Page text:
Message for Anti-Impunity Day 2021 by William Horsley, CFOM International Director, on the occasion of the “Roundtable discussion focusing on the important role of prosecutorial services in addressing threats of violence against journalists” arranged by UNESCO and Ossigeno per L’INformazione on 3 November to commemorate 2021 International Day to End Impunity for Crimes against Journalists.
3 November, 2021
Impunity kills. And impunity encourages more killing, says UNESCO.
“Impunity begins not with the murder of a journalist but with the first threat”, says a son of murdered Maltese journalists Daphne Caruana Galizia. Impunity is a sure sign that the state has failed in its duty to protect, and that.the independence of a system of justice is corrupted.
Impunity is the thief that robs the victim of life and justice, and it robs the families of the victims too. It is the vicious gangster who robs us all of the right to speak the truth, and the right to hear the truth from uncensored media, from social media…and from the institutions of the state itself.
What are the roots of impunity? International lawyer Nadim Houry investigated, in a report by the High Level Panel of Legal Experts on Media Freedom.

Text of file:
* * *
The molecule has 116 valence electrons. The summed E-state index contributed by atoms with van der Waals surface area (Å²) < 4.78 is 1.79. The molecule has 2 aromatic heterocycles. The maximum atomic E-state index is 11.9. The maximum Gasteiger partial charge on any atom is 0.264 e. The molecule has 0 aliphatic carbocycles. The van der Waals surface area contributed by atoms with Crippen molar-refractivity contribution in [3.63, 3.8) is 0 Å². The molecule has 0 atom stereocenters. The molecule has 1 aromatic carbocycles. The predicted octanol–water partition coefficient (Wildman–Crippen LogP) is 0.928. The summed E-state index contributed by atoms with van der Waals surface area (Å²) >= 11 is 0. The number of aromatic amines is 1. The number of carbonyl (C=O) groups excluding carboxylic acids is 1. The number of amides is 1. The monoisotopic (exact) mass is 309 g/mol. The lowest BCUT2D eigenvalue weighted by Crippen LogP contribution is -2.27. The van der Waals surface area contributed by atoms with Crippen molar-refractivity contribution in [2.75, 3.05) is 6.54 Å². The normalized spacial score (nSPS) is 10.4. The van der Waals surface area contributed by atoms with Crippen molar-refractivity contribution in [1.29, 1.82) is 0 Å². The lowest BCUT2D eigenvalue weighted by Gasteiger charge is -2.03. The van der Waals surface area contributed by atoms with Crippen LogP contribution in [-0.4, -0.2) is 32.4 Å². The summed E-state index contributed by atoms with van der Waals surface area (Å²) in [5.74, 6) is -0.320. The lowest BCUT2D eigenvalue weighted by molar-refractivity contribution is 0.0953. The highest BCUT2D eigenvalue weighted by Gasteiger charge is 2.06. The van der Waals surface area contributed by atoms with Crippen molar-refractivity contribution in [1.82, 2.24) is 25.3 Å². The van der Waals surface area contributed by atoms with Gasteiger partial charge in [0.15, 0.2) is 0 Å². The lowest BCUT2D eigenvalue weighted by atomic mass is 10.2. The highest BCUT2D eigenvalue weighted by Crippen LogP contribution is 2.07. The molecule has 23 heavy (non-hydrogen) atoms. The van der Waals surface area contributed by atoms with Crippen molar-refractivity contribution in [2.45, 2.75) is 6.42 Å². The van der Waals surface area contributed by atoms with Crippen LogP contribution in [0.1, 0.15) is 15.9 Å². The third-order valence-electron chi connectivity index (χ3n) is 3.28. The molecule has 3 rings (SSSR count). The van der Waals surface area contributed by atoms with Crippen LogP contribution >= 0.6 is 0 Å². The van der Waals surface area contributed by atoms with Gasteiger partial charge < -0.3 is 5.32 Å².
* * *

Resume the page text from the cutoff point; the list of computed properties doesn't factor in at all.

It can arise, he found, when states lack the capacity to gather evidence. But in cases where the suspects include influential individuals, “powerful individuals seek to block the investigation and any prosecution every step of the way.”
So impunity can be stopped. Who will stop impunity? The media, the international community, public officials, whole societies must learn to see and resist impunity with all their strength.
There are clear rules and techniques to eradicate impunity, like UNESCO’s Guidelines for Prosecutors on cases of crimes against journalists.
The Council of Europe lit up the path to eradicating impunity in its 2016 Ministerial Recommendation. Key principles include establishing any link between an attack and the journalist’s work; a relentless search for masterminds as well as hitman and accomplices; exclusion of anyone implicated in the case in any way; safeguards for the integrity of court proceedings; aggravated penalties for any obstruction of justice; and public oversight and respect for the rights of bereaved family members.
Impunity has been counted and made into graphs and tables as never before. Yet it persists and spreads. Why? Because, too often, the thief is still allowed to go about its business of robbing us all of justice and our rights.
More information on UNESCO’s International Day to End Impunity for Crimes against Journalists and associated events held by the Centre for Freedom of the Media and others can be accessed here.